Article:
Water quality expert testifies on Flint water crisis - WNEM TV 5

Water quality expert testifies on Flint water crisis

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William Brown testifies on Jan. 8, 2018. (Source: WNEM) William Brown testifies on Jan. 8, 2018. (Source: WNEM)

Court hearings in the Flint water crisis continued on Monday.

Five state employees are waiting to see if they will go to trial. They are facing a number of charges including involuntary manslaughter and misconduct in office.

"Did you say that you saw that with your own eyes that they weren't using the Flint River," Special Prosecutor Todd Flood asked William Elger Brown during the preliminary exam on Jan. 8.

Brown is a retired engineer for the Michigan Department of Environmental Quality. The deputy chief of water quality was a consultant to the agency prior to the crisis erupting.

"So was it in that time frame that the water source was switched," Flood asked.

The preliminary exam started on Jan. 8 against four state MDEQ workers and their part in the Flint water crisis.

Flood is pursuing involuntary manslaughter charges against Liane Sheckter-Smith and Stephen Busch.

District engineer Michael Prisby and DEQ specialist Patrick Cook were charged with neglect.

In court on Monday, there were more questions than answers while listening to testimony from Brown, who is not on trial.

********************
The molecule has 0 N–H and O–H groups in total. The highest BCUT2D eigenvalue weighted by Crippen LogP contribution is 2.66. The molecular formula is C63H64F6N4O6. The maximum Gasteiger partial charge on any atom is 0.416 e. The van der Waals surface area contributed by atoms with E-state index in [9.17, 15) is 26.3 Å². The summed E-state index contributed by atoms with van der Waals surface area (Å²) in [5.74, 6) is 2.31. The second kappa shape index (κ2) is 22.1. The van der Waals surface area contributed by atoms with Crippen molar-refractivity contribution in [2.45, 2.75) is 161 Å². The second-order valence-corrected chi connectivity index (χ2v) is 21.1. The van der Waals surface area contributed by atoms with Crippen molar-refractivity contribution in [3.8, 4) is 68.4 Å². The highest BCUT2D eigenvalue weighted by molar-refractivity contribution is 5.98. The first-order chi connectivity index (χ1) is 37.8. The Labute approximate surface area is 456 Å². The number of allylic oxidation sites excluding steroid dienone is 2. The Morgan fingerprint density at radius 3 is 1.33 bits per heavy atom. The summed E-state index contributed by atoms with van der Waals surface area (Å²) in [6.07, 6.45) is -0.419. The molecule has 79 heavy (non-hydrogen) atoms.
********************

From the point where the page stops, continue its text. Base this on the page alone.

"I don't know. I don't recall," Brown said.

Brown has close to 40 years of experience dealing with water quality. He worked with some of the defendants before the water crisis began.

The defense argued the questions being raised during Brown's testimony didn't involve their clients.

"The primary person responsible for the water source and producing clean drinking water to its citizens was the city of Flint," one of the defense attorneys said.

Flood said the regulators involved never tried to stop poisoning the people of Flint.

"Why did you allow them? Why did you sign the permit? Why did you let Flint run the Flint Water Treatment Plant," Flood asked.

Flood told the court he is confident through evidence and testimony he can prove who was poisoning people and that those people knew what they were doing.

"And find out what it was they were contemplating at this time," Flood said.

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